When you need your VB app to force a Windows computer to shut down, restart, or log off, you can use the ExitWindowsEx API. Let's look at what each action entails. Then, we'll consider an example that shows how you can use the API to accomplish these tasks.
A look at the API
The API can perform these actions:
- · System shutdown brings a system to a condition in which it is safe to turn off the computer. The system files are flushed to the disk, and a message box is displayed stating that it's safe to turn off the computer.
- · System restart does what system shutdown does, except that after the system is shut down, it's automatically restarted instead of showing a message box.
- · Log off logs the user off the system after all of the processes associated with the security context of the process that called the ExitWindowsEx function are stopped. It then displays a logon dialog box.
The ExitWindowsEx function works with Windows 9x/Me, NT/2000, and XP. It accepts two arguments: the type of the operation to be performed and a parameter that only Windows XP uses. Table A lists the values for these arguments.
|Possible parameter values|
Under Windows XP, the dwReserved parameter specifies the reason for the shutdown. Under earlier Windows versions, the parameter is ignored.
Using the EWX_FORCE flag may cause data loss because Windows will not send the messages WM_QUERYENDSESSION and WM_ENDSESSION to applications currently running on the computer. You should use this flag only when the loss of data won't be an issue.
The VB declaration of ExitWindowsEx looks like this:
Declare Function ExitWindowsEx& Lib "user32" (ByVal uFlags As Long, ByVal _
dwReserved As Long)
ExitWindowsEx returns a nonzero value if it's successful and a zero value if an error occurs. The function also sends WM_QUERYENDSESSION and WM_ENDSESSION messages to all applications currently running in order to establish whether they can be terminated.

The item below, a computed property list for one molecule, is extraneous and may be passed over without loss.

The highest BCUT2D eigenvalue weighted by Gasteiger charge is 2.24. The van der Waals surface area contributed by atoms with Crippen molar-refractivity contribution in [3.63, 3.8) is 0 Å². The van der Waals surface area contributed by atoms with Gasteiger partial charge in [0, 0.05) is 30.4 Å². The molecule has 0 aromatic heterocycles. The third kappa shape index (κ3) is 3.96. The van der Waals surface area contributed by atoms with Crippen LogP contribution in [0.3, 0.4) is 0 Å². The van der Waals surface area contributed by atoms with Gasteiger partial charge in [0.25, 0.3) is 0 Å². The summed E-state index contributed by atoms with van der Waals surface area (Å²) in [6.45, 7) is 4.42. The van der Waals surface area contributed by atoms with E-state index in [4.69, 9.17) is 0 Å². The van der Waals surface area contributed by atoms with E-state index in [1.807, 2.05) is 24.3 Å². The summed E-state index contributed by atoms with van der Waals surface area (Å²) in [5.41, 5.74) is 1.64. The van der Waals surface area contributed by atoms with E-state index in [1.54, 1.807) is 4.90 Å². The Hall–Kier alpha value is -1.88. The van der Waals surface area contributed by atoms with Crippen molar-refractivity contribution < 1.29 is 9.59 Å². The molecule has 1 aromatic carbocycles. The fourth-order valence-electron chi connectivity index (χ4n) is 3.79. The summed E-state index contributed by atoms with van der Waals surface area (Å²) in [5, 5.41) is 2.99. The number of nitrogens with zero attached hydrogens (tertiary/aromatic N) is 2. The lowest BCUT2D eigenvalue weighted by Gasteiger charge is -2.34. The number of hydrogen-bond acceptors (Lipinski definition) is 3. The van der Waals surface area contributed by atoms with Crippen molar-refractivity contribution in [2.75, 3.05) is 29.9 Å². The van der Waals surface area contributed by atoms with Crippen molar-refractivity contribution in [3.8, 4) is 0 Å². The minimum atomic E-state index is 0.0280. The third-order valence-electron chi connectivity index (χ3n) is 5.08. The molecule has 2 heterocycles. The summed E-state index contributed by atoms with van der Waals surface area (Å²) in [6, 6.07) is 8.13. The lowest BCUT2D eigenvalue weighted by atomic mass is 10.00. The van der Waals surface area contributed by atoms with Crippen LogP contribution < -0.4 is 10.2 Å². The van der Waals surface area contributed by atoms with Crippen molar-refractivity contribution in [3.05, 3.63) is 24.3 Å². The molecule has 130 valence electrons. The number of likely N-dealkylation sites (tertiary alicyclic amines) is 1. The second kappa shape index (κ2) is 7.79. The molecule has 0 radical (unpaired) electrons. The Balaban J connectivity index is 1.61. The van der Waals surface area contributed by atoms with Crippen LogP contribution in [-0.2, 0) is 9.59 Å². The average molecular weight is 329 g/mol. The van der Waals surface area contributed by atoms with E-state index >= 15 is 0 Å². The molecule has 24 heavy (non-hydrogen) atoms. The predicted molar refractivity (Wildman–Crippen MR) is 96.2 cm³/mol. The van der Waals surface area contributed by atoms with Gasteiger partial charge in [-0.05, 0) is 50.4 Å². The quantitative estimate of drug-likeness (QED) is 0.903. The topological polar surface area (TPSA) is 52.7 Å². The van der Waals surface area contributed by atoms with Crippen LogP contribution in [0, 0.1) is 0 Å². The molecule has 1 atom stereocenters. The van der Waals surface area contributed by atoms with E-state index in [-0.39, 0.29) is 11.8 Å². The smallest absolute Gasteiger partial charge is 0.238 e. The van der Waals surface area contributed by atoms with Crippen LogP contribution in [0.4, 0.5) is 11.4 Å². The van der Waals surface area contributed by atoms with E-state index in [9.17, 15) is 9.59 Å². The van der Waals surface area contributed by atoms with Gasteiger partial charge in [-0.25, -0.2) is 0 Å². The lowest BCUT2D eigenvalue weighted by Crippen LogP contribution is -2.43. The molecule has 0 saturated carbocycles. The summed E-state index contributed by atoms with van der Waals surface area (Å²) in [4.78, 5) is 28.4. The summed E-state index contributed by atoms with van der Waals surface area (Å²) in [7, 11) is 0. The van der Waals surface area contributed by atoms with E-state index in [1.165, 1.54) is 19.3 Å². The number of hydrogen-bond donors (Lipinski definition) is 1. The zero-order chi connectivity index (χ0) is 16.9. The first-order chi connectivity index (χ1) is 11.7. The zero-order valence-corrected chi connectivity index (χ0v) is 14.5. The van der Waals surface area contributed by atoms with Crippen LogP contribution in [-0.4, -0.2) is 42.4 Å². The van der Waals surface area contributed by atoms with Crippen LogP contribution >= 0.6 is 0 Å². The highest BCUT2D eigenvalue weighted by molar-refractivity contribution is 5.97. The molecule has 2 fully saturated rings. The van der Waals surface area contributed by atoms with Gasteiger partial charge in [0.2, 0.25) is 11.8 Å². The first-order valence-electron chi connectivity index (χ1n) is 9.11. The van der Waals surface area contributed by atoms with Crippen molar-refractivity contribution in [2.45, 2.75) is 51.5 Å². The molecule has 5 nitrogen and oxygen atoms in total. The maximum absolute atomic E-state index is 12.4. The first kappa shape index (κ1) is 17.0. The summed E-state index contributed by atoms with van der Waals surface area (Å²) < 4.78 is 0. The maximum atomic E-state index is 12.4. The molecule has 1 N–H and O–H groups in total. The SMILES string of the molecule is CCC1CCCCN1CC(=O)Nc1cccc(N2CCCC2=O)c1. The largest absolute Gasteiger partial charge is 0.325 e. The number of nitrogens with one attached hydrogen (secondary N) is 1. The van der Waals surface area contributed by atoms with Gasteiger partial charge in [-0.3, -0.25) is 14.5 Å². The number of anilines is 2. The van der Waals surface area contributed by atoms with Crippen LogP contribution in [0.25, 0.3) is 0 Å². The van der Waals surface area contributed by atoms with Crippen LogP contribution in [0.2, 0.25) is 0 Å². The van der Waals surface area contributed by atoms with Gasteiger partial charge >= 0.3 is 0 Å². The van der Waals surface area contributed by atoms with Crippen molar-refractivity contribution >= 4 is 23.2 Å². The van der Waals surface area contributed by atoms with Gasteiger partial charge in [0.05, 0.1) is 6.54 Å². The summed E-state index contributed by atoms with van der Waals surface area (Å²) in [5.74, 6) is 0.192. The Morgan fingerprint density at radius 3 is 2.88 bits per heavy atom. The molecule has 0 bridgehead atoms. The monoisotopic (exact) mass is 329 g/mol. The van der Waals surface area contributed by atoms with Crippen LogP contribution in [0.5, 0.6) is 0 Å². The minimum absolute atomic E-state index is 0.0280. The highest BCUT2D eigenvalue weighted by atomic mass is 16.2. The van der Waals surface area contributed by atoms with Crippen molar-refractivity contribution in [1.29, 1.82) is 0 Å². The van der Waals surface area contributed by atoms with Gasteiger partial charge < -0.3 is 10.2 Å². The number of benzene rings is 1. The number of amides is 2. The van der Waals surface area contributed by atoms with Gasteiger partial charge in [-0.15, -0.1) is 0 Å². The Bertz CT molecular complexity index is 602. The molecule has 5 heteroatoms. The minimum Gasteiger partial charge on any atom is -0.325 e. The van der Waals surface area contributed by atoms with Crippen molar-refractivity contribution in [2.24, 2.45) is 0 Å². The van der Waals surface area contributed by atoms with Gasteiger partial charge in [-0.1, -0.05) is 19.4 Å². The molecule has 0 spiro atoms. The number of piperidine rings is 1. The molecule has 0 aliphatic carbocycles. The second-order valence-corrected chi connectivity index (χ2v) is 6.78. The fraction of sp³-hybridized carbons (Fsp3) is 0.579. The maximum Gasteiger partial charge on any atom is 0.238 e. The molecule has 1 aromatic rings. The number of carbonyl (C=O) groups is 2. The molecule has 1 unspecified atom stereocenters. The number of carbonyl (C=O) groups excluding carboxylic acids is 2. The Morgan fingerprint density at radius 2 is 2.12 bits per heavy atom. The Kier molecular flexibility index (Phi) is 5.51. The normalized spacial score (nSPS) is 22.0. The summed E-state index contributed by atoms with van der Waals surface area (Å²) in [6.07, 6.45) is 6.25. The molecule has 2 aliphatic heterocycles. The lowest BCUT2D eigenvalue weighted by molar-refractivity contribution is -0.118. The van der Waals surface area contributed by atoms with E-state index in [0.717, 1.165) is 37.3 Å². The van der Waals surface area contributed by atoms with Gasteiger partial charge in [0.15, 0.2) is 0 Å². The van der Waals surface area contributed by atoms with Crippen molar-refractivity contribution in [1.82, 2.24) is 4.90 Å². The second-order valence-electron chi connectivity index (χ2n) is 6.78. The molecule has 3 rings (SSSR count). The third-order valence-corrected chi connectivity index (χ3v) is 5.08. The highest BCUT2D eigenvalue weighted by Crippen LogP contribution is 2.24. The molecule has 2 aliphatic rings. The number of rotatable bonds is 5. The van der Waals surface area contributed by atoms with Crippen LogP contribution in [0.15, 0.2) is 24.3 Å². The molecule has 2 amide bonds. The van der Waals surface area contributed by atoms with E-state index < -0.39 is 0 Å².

When a call is made to either shut down or restart the system, all of the running applications have a certain amount of time to close. If, after that time has passed, some applications are still open, the system will display a dialog box asking a user to end the application forcibly, to restart the shutdown process, or to cancel it altogether. However, using the EWX_FORCE flag will force all applications to close without displaying the dialog box. In general, it's better not to use the EWX_FORCE flag, because you want to allow your users to save the work they may be performing before the shutdown takes place.
Note: To run ExitWindowsEx under Windows NT/2000 or Windows XP, the calling process must have the SE_SHUTDOWN_NAME privilege. Therefore, you may need to call the AdjustTokenPrivileges function to enable SE_SHUTDOWN_NAME. See this Microsoft article for more information.
When the ExitWindowsEx function runs, the results return immediately and the shutdown proceeds in the background. When you use the function in your application, be sure to terminate your own application to help the shutdown proceed smoothly.
To see how to put ExitWindowsEx to work, let's create a simple VB project that will shut down the computer:
- 1. Fire up VB and start a new project.
- 2. Add a module and place the following code in it:
Public Const EWX_LOGOFF = 0
Public Const EWX_SHUTDOWN = 1
Public Const EWX_REBOOT = 2
Public Const EWX_FORCE = 4
Public Declare Function ExitWindowsEx Lib "user32" _
(ByVal uFlags As Long, ByVal dwReserved As Long) As Long
- 3. Add a label to your form and set a Caption property to Please Select One of the Following Actions.
- 4. Add three option buttons to your form, optShutDown, optRestart, optLogoff, and set their caption properties to be Shut Down, Restart, and Logoff, respectively.
- 5. Add a command button to your form and call it cmdExecute.
Your screen should now resemble the one in Figure A.
|Form for computer shutdown|
- 6. Now, add the code in Listing A to the cmdExecute_Click() event.
- 7. Press [Ctrl][F5] to run the project, and you should see a screen that resembles the one in Figure B.
|Dialog box from our sample program|
- 8. Select one of the options and then click Execute.
- 9. When you're asked to confirm the selected action, click OK. Figure C shows the prompt you will see if you select Shut Down and click Execute.
|Result of selecting Shut Down and clicking Execute|
In this sample, we demonstrated how to use the ExitWindowsEx API to log off, shut down, or restart the system. Next time, we will look at some other API functions that you will find useful in your application development.
What APIs do you use?
What API do you find yourself using on a regular basis? Which ones can no programmer do without? Send us an e-mail with your experiences and suggestions or post a comment below.